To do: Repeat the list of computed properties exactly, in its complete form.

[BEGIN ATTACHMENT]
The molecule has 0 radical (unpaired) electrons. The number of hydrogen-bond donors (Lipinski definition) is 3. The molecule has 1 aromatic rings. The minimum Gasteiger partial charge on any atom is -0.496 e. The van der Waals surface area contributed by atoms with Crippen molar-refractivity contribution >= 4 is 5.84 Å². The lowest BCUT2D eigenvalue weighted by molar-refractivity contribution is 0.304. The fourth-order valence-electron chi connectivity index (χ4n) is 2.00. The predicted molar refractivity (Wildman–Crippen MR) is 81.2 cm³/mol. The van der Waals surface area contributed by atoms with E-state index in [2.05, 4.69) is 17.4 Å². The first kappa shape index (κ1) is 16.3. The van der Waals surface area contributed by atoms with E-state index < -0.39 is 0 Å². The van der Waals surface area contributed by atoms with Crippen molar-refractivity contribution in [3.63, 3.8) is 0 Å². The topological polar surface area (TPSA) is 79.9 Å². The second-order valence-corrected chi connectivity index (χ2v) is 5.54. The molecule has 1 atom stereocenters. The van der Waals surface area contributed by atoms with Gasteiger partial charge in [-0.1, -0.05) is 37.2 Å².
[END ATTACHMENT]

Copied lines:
The molecule has 0 radical (unpaired) electrons. The number of hydrogen-bond donors (Lipinski definition) is 3. The molecule has 1 aromatic rings. The minimum Gasteiger partial charge on any atom is -0.496 e. The van der Waals surface area contributed by atoms with Crippen molar-refractivity contribution >= 4 is 5.84 Å². The lowest BCUT2D eigenvalue weighted by molar-refractivity contribution is 0.304. The fourth-order valence-electron chi connectivity index (χ4n) is 2.00. The predicted molar refractivity (Wildman–Crippen MR) is 81.2 cm³/mol. The van der Waals surface area contributed by atoms with E-state index in [2.05, 4.69) is 17.4 Å². The first kappa shape index (κ1) is 16.3. The van der Waals surface area contributed by atoms with E-state index < -0.39 is 0 Å². The van der Waals surface area contributed by atoms with Crippen molar-refractivity contribution in [3.63, 3.8) is 0 Å². The topological polar surface area (TPSA) is 79.9 Å². The second-order valence-corrected chi connectivity index (χ2v) is 5.54. The molecule has 1 atom stereocenters. The van der Waals surface area contributed by atoms with Gasteiger partial charge in [-0.1, -0.05) is 37.2 Å².